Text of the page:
DEAR ABBY: This is in response to "Supports the Value of Education." I started college right after high school, but gave it up to marry and have children. In my neighborhood in the 1960s, few women went to college at all.
After raising my family, I went back to college and graduated when I was 40. I now have a wonderful career, more satisfying than I ever dreamed. Completing my education was one of the greatest personal accomplishments of my life.
Both my boss and her boss do not have degrees. They are two of the smartest people I know and have a great deal of common sense in business. Nonetheless, my education has made me feel more confident and complete. It did not make me any better than anyone else. We are a team at work and complement each other.
Not all knowledge comes from books, and a degree is a degree -- not a license for a pompous attitude. -- BILLIE IN CINCINNATI
DEAR BILLIE: I am all for education, and no one has ever written to me to say he or she was sorry to have earned a college degree.
Success can be measured in many ways. Read on:
DEAR ABBY: Regarding that letter on the value of education, "Supports" missed one extremely important fact. A degree, in and of itself, is not a "guarantee" a person will succeed.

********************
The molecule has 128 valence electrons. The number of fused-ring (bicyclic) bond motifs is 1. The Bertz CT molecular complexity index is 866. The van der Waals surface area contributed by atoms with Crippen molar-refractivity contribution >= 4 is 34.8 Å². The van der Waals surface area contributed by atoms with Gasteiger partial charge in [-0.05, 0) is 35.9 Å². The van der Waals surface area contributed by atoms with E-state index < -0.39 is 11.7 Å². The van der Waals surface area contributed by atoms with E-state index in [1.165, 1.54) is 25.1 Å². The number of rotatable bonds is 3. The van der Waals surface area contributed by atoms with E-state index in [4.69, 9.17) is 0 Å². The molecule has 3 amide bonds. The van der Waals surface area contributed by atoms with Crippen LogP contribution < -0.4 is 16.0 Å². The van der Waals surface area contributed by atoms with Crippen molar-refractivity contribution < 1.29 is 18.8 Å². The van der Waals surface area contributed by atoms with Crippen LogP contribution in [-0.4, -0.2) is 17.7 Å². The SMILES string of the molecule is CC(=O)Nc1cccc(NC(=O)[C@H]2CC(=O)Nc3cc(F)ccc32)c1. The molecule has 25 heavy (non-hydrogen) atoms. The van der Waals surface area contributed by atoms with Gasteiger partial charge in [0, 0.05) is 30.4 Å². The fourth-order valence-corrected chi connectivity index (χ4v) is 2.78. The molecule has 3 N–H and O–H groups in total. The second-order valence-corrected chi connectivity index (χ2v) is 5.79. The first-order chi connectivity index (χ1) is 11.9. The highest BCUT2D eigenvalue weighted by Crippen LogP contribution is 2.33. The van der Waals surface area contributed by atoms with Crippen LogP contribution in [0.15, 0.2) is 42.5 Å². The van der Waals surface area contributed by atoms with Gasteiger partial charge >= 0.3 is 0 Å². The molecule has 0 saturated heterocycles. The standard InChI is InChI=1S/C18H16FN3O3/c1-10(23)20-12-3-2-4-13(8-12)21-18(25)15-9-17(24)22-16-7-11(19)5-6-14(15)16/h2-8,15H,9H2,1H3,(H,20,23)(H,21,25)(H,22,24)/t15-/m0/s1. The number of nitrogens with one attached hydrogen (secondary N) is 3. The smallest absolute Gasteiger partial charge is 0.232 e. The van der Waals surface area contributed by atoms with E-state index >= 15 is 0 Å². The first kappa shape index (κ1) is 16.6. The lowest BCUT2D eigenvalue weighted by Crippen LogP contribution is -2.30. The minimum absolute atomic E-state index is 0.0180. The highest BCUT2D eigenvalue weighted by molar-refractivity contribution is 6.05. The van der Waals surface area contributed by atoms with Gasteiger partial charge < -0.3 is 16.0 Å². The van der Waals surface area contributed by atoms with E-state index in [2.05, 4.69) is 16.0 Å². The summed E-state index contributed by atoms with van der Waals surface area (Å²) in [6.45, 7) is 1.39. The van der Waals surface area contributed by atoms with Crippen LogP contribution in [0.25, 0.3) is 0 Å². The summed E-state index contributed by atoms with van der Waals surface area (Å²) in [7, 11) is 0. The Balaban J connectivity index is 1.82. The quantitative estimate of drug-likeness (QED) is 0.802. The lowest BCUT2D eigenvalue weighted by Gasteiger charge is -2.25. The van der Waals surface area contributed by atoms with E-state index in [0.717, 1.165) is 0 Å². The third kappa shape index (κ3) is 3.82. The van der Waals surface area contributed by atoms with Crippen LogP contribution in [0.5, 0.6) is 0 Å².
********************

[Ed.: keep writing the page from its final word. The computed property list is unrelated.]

Education is learning. In order to get ahead in this world, what has been learned must be put to productive use. This is true whether you're applying the study and persistence skills you used to make it through college, or whether you're applying that which you have learned.
"Supports" obtained a college degree, but apparently chooses to rely upon having the degree, as opposed to relying upon being able to apply the education. -- DENNIS B., VICTORVILLE, CALIF.
DEAR DENNIS: You're not the only person who had the same reaction to the writer's attitude, which came across as intellectual snobbery. Read on:
DEAR ABBY: "Supports the Value of Education" wrote that "Several ... upper-level managers ... frequently comment that education is 'overrated.'"
That caused me to recall the words of Rabbi Benzion C. Kaganoff: "Education which is simply intellectual taxidermy -- the scooping out of the mind and the stuffing in of facts -- that kind of education is worthless. The human mind is not a deep-freeze for storage; the human mind is a forge for production." -- ARTHUR H. PRINCE, PH.D., MEMPHIS, TENN.
DEAR ARTHUR: This is the first I've heard of the learned Rabbi Kaganoff -- but I think he was on to something.